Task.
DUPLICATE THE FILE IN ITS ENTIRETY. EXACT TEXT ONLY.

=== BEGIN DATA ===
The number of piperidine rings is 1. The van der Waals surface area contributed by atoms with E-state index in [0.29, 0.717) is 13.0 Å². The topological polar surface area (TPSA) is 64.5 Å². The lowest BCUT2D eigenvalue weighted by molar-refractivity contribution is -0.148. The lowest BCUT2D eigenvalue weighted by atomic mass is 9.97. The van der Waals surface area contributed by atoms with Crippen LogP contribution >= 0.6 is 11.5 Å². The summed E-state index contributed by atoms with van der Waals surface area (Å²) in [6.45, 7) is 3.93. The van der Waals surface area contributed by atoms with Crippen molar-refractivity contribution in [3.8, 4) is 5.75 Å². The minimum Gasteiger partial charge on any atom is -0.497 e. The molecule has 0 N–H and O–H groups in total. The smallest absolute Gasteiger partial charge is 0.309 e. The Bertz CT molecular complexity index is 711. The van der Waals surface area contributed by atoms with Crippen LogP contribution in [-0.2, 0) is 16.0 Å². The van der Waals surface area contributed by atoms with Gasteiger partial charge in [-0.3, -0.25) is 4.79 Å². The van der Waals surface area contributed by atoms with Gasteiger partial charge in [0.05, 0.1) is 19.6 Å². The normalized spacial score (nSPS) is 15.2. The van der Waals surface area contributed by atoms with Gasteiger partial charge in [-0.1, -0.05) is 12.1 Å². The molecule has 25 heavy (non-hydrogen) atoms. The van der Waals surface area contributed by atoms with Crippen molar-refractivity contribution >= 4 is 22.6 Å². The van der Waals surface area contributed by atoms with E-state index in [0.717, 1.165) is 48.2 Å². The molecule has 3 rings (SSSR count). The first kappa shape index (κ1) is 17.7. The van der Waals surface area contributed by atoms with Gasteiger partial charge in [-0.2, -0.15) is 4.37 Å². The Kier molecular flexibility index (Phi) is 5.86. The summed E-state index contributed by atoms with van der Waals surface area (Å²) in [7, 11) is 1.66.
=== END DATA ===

The number of piperidine rings is 1. The van der Waals surface area contributed by atoms with E-state index in [0.29, 0.717) is 13.0 Å². The topological polar surface area (TPSA) is 64.5 Å². The lowest BCUT2D eigenvalue weighted by molar-refractivity contribution is -0.148. The lowest BCUT2D eigenvalue weighted by atomic mass is 9.97. The van der Waals surface area contributed by atoms with Crippen LogP contribution >= 0.6 is 11.5 Å². The summed E-state index contributed by atoms with van der Waals surface area (Å²) in [6.45, 7) is 3.93. The van der Waals surface area contributed by atoms with Crippen molar-refractivity contribution in [3.8, 4) is 5.75 Å². The minimum Gasteiger partial charge on any atom is -0.497 e. The molecule has 0 N–H and O–H groups in total. The smallest absolute Gasteiger partial charge is 0.309 e. The Bertz CT molecular complexity index is 711. The van der Waals surface area contributed by atoms with Crippen LogP contribution in [-0.2, 0) is 16.0 Å². The van der Waals surface area contributed by atoms with Gasteiger partial charge in [-0.3, -0.25) is 4.79 Å². The van der Waals surface area contributed by atoms with Gasteiger partial charge in [0.05, 0.1) is 19.6 Å². The normalized spacial score (nSPS) is 15.2. The van der Waals surface area contributed by atoms with Gasteiger partial charge in [-0.1, -0.05) is 12.1 Å². The molecule has 25 heavy (non-hydrogen) atoms. The van der Waals surface area contributed by atoms with Crippen molar-refractivity contribution >= 4 is 22.6 Å². The van der Waals surface area contributed by atoms with E-state index in [0.717, 1.165) is 48.2 Å². The molecule has 3 rings (SSSR count). The first kappa shape index (κ1) is 17.7. The van der Waals surface area contributed by atoms with Gasteiger partial charge in [-0.2, -0.15) is 4.37 Å². The Kier molecular flexibility index (Phi) is 5.86. The summed E-state index contributed by atoms with van der Waals surface area (Å²) in [7, 11) is 1.66.